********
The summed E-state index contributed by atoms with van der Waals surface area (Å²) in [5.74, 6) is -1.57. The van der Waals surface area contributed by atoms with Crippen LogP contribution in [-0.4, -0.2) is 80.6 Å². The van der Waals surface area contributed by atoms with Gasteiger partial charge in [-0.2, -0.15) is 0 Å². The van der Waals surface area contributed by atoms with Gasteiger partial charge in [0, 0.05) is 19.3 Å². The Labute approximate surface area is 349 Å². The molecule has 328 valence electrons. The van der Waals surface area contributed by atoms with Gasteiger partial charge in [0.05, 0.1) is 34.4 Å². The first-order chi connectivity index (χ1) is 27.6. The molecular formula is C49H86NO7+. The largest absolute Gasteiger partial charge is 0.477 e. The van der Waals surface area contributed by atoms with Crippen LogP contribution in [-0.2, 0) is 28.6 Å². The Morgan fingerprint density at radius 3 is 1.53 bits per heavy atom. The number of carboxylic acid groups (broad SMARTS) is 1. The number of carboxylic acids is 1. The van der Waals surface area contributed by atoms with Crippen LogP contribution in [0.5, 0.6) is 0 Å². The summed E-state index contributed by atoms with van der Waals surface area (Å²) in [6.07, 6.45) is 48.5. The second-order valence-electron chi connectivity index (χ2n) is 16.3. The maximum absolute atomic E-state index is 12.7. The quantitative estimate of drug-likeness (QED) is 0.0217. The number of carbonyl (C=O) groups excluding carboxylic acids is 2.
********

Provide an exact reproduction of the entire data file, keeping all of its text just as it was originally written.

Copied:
The summed E-state index contributed by atoms with van der Waals surface area (Å²) in [5.74, 6) is -1.57. The van der Waals surface area contributed by atoms with Crippen LogP contribution in [-0.4, -0.2) is 80.6 Å². The van der Waals surface area contributed by atoms with Gasteiger partial charge in [-0.2, -0.15) is 0 Å². The van der Waals surface area contributed by atoms with Gasteiger partial charge in [0, 0.05) is 19.3 Å². The Labute approximate surface area is 349 Å². The molecule has 328 valence electrons. The van der Waals surface area contributed by atoms with Gasteiger partial charge in [0.05, 0.1) is 34.4 Å². The first-order chi connectivity index (χ1) is 27.6. The molecular formula is C49H86NO7+. The largest absolute Gasteiger partial charge is 0.477 e. The van der Waals surface area contributed by atoms with Crippen LogP contribution in [-0.2, 0) is 28.6 Å². The Morgan fingerprint density at radius 3 is 1.53 bits per heavy atom. The number of carboxylic acid groups (broad SMARTS) is 1. The number of carboxylic acids is 1. The van der Waals surface area contributed by atoms with Crippen LogP contribution in [0.5, 0.6) is 0 Å². The summed E-state index contributed by atoms with van der Waals surface area (Å²) in [6.07, 6.45) is 48.5. The second-order valence-electron chi connectivity index (χ2n) is 16.3. The maximum absolute atomic E-state index is 12.7. The quantitative estimate of drug-likeness (QED) is 0.0217. The number of carbonyl (C=O) groups excluding carboxylic acids is 2.